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DOUG SMITH "Diving for Pearls" Sabre Records SRO1/2
SALLY BARKER "Passion and the Countess" Rideout Records RDEPR098

Neither of these artistes are household names (in this household anyway) but judging by this recorded evidence, both have abundant talent which they are eager to showcase.

"Passion and the Countess" is a live recording of a four-piece band comprising of herself on guitar and lead vocals, Keith Richard Buck on lead and pedal steel guitars, the faultless Sarah Allen on flute and accordion and Dorothy Barker on percussion and backing vocals. Sally writes or co-writes most of the material with Genesis, Andy Partridge and Pete Morton covers bringing the total to fourteen. And to validate its inclusion in this magazine there is a blistering "Female Rambling Sailor", though I must say that she seems more influenced by Bob Marley than Bob Copper. There is much here to offend the hard-line traditional bigot - they attack the faster numbers with outright glee while the slower songs are delivered with an intensity that Mary-Chapin Carpenter would be pushed to equal. It goes straight into the top drawer of modern acoustic music-making, and its liveness gives it added edge. I hadn't heard her till now (my ignorance is legendary) but we will all certainly be hearing more of her.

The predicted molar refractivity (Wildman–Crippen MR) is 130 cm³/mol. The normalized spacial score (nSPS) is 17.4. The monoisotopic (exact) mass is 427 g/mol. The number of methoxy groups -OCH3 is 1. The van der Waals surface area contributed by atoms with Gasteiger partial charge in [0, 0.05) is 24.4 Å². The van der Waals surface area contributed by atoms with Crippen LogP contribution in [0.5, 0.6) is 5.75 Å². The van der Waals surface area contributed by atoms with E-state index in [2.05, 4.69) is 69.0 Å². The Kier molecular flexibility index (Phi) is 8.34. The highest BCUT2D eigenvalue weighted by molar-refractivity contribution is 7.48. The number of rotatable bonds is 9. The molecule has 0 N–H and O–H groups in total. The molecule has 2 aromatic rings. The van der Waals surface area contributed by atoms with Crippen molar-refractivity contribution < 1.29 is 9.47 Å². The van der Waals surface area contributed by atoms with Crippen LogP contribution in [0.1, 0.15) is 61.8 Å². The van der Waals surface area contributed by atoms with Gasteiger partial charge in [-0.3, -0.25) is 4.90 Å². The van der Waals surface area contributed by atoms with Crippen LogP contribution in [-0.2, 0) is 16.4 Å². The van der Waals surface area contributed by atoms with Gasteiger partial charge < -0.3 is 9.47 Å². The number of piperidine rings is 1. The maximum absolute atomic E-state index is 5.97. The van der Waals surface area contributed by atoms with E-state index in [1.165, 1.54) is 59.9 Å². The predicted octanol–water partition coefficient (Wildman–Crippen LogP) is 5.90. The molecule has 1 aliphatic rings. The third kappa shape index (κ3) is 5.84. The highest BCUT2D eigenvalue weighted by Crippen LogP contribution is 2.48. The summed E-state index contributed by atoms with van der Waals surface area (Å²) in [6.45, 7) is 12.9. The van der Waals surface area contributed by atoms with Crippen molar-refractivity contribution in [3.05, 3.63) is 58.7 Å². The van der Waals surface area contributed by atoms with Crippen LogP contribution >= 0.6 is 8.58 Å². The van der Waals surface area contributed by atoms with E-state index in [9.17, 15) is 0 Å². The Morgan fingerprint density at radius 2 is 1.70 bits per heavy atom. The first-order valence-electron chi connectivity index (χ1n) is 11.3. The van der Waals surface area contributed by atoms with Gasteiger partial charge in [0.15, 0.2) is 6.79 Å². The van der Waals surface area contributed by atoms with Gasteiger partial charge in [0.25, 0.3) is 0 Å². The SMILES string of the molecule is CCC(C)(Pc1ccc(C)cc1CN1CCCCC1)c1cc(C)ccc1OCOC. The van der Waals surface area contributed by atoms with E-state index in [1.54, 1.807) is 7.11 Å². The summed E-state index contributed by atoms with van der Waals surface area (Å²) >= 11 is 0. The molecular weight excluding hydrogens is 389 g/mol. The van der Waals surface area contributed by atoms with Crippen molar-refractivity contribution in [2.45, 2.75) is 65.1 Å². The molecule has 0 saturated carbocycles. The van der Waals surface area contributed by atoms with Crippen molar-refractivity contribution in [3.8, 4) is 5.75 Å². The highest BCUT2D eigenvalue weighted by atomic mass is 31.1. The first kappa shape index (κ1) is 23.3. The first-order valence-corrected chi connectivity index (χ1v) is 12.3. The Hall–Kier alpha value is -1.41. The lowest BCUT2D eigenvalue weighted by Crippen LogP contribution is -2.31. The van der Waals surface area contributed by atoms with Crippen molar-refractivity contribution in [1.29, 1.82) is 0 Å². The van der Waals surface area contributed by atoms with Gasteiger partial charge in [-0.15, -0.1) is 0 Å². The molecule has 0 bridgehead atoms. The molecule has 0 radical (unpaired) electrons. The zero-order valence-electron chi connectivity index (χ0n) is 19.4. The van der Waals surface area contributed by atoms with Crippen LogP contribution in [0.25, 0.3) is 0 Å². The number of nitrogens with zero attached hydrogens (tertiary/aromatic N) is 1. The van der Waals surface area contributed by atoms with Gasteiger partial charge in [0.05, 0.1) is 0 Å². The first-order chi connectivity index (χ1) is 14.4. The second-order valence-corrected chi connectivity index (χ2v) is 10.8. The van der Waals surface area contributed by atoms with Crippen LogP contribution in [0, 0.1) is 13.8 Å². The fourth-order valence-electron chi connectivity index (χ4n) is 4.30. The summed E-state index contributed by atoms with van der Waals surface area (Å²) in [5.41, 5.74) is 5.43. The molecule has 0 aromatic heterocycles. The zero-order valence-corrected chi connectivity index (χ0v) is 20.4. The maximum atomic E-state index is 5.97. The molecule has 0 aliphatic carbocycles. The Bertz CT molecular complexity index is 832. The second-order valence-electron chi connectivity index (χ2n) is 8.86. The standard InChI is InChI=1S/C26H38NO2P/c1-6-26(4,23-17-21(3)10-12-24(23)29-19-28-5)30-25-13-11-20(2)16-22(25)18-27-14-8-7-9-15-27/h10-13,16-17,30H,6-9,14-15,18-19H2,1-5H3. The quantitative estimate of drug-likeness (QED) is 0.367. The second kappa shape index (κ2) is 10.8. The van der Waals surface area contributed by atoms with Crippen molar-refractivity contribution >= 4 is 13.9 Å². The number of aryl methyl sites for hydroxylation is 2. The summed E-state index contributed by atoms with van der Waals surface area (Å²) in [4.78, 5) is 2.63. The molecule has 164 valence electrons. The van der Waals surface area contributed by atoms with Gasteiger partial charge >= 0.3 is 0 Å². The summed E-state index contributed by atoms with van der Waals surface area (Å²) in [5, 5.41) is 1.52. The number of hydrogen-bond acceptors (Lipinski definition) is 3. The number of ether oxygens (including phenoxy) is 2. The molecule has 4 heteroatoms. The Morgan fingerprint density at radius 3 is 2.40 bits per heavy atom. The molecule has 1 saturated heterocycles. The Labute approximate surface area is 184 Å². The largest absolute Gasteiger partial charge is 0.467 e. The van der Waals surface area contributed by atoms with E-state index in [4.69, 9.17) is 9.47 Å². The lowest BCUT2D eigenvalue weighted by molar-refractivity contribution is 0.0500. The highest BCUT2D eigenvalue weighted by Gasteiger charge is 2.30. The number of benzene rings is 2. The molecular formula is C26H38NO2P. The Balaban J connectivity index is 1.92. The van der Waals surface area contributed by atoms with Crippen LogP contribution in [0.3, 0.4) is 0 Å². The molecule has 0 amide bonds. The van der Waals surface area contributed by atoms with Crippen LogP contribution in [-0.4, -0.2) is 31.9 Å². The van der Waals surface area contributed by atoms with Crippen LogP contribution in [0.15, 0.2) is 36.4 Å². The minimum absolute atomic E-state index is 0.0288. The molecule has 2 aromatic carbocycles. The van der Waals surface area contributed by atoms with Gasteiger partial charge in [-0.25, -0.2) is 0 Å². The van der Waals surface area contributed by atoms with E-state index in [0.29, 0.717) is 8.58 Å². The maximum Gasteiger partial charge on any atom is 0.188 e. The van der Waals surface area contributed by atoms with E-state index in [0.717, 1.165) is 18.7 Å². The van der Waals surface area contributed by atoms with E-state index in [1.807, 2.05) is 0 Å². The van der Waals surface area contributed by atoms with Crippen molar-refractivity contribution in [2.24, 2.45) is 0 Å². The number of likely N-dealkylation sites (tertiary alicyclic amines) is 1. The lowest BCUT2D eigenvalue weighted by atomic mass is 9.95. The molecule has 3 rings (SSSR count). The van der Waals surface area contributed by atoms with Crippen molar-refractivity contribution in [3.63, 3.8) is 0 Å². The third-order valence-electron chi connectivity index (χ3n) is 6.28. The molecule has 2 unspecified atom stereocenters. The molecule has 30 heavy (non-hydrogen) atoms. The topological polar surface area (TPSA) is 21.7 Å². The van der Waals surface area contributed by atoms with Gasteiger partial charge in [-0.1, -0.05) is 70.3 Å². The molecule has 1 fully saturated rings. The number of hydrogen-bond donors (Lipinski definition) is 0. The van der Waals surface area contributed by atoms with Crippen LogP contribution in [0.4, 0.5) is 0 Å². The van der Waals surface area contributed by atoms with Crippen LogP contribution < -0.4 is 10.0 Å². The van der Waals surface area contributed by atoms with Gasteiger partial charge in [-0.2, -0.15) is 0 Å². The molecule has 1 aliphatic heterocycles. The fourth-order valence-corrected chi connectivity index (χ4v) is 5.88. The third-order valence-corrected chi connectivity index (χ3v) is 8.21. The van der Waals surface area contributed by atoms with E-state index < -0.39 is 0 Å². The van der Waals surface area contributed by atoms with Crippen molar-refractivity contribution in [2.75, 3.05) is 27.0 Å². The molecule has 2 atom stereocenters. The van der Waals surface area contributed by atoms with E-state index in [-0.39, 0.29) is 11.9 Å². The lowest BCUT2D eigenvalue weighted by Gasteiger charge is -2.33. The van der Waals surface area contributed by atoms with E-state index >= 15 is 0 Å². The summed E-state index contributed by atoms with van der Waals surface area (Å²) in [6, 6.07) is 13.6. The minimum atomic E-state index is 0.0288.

Much less in-yer-face, but no less confident or competent is "Diving for Pearls", an album of defiantly solo acoustic guitar player (with occasional vocals and banjo) by Doug Smith of Twickenham. The sleeve credits his guitar maker, the Anchor folk club at Byfleet, various friends and relatives and - this has to be a first - his manicurist! Probably with justification - the speed and quantity of notes his playing generates would cause less pampered nails to melt away. Speaking as a man who already has far too many guitar heroes (Carr, Carthy, Simpson, Taylor, Thompson, Tilston, Tyrrall and so on) I was pulled up short by not only Smith's technique but by his sensitive interpretation as he picks and strums through an eclectic variety of numbers from both sides of the Atlantic and the tradition. His liner notes provide a memorable quote - "In an age that seems to want to pigeon-hole everything, music still continues to elude the handcuffs, and nowhere more so than in 'folk' music ..." I wish I'd said that - from now on I will!

In days like these, where the highest sales seem to be clocked up by the lowest musical denominators, it is immensely reassuring that such breath-catching musical ability as displayed here by Barker and friends and Smith can still emerge to shed inspirational light into the life of the darkest critic. There two records have me feeling better already.

Alan Rose

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This album was reviewed in Issue 29 of The Living Tradition magazine.